17 November 2016
Technology giant Google has announced plans to build a new headquarters in London despite fears over possible immigration curbs.
In a major boost to the UK’s tech sector, the chief executive of Google has revealed that the company is to go ahead with construction of a new £1 billion headquarters in London, creating 3,000 jobs over the next three years. The project involves building an office block next to Google’s existing complex in King’s Cross in central London – a project that has been in the pipeline for some time but whose future was thrown into doubt following the referendum vote to leave the European Union.
But chief executive Sundar Pichai said that, while the company still harboured reservations about the Brexit vote and about an expected government crackdown on immigration, it remained committed to building the new London campus. “Here in the UK, it’s clear to me that computer science has a great future with the talent, educational institutions, and passion for innovation we see all around us. We are committed to the UK and excited to continue our investment in our new King’s Cross campus,” he said. ‘Big opportunities’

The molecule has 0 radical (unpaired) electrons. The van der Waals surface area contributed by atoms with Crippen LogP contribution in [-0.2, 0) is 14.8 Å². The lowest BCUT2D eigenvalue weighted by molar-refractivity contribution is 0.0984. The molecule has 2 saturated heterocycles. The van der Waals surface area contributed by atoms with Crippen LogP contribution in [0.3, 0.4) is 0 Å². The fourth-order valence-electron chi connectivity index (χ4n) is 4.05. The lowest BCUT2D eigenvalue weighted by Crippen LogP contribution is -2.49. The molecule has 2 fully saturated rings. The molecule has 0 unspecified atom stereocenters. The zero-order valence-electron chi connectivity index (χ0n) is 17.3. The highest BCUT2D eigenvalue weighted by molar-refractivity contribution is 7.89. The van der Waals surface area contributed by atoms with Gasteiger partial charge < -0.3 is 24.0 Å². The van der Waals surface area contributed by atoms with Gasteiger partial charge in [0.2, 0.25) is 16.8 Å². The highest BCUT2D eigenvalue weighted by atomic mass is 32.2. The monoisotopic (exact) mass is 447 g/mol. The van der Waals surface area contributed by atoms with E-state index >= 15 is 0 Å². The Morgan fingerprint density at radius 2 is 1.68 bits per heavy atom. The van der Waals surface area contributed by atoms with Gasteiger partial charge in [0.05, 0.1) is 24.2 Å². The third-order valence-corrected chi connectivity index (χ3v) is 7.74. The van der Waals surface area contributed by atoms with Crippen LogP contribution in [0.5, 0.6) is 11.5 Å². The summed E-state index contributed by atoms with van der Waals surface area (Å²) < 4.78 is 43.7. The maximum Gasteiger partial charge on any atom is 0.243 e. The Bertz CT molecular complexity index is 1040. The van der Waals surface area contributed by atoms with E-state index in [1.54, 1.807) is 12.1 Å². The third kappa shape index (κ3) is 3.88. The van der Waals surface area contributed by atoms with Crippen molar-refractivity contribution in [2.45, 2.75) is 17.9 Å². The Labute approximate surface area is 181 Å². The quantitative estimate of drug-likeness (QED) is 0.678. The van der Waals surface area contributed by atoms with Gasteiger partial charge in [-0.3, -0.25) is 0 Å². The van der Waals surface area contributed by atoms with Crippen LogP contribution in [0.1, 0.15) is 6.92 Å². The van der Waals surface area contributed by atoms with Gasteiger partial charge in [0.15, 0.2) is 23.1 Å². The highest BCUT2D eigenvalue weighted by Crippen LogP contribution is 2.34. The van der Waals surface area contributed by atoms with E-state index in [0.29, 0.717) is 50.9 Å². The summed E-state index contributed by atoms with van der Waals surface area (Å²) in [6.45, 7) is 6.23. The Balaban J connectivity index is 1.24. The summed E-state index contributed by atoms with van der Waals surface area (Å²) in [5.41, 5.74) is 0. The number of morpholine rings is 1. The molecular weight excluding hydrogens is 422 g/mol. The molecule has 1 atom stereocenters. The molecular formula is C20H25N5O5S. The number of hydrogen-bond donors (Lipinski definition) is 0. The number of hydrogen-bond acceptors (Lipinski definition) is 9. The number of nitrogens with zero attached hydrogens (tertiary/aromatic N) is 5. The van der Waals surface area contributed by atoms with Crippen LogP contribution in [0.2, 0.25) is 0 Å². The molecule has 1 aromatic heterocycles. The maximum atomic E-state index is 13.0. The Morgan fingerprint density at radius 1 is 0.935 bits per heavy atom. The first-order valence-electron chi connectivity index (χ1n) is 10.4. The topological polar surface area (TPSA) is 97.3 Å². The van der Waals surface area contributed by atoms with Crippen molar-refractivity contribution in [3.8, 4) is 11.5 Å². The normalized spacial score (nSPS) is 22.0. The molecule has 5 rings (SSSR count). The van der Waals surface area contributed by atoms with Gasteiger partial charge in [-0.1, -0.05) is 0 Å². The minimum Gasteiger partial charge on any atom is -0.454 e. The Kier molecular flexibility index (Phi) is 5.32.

On the problems posed by possible new curbs on immigration and a post-Brexit ban on the free movement of labour, Mr Pichai told the BBC, “In our experience as a company, when we have been able to bring people together and operate in an open and connected way, it achieves tremendous impact over time. Those are the values we cherish, and we have been open and public about how we think about these things. “When I look at London (I see) a place in which we are able to attract great talent, find great talent in the UK … but it has also been a place where people are willing to come from anywhere in the world. Increasingly, for the kinds of complex things we do, we need to bring people who are across many disciplines – with many different backgrounds – together to solve problems. That’s how you can build newer things, so that is particularly important for us.”